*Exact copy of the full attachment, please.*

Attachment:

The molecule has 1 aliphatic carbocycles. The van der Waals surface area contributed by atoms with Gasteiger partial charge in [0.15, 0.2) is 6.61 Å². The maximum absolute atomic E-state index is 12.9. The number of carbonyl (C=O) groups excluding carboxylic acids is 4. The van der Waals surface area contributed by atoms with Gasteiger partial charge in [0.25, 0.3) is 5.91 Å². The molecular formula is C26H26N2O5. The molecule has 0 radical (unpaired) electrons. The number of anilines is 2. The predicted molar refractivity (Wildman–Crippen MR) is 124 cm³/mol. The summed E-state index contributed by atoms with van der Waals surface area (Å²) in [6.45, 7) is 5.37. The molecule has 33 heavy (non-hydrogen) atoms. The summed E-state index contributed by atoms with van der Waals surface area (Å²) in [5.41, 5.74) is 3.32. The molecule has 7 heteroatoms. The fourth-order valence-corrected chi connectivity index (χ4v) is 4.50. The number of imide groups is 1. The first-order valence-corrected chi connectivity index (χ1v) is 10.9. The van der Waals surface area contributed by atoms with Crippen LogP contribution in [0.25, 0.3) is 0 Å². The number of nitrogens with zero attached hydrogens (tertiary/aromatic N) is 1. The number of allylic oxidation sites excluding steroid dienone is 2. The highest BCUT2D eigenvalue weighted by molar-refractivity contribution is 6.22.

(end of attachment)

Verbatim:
The molecule has 1 aliphatic carbocycles. The van der Waals surface area contributed by atoms with Gasteiger partial charge in [0.15, 0.2) is 6.61 Å². The maximum absolute atomic E-state index is 12.9. The number of carbonyl (C=O) groups excluding carboxylic acids is 4. The van der Waals surface area contributed by atoms with Gasteiger partial charge in [0.25, 0.3) is 5.91 Å². The molecular formula is C26H26N2O5. The molecule has 0 radical (unpaired) electrons. The number of anilines is 2. The predicted molar refractivity (Wildman–Crippen MR) is 124 cm³/mol. The summed E-state index contributed by atoms with van der Waals surface area (Å²) in [6.45, 7) is 5.37. The molecule has 33 heavy (non-hydrogen) atoms. The summed E-state index contributed by atoms with van der Waals surface area (Å²) in [5.41, 5.74) is 3.32. The molecule has 7 heteroatoms. The fourth-order valence-corrected chi connectivity index (χ4v) is 4.50. The number of imide groups is 1. The first-order valence-corrected chi connectivity index (χ1v) is 10.9. The van der Waals surface area contributed by atoms with Crippen LogP contribution in [0.25, 0.3) is 0 Å². The number of nitrogens with zero attached hydrogens (tertiary/aromatic N) is 1. The number of allylic oxidation sites excluding steroid dienone is 2. The highest BCUT2D eigenvalue weighted by molar-refractivity contribution is 6.22.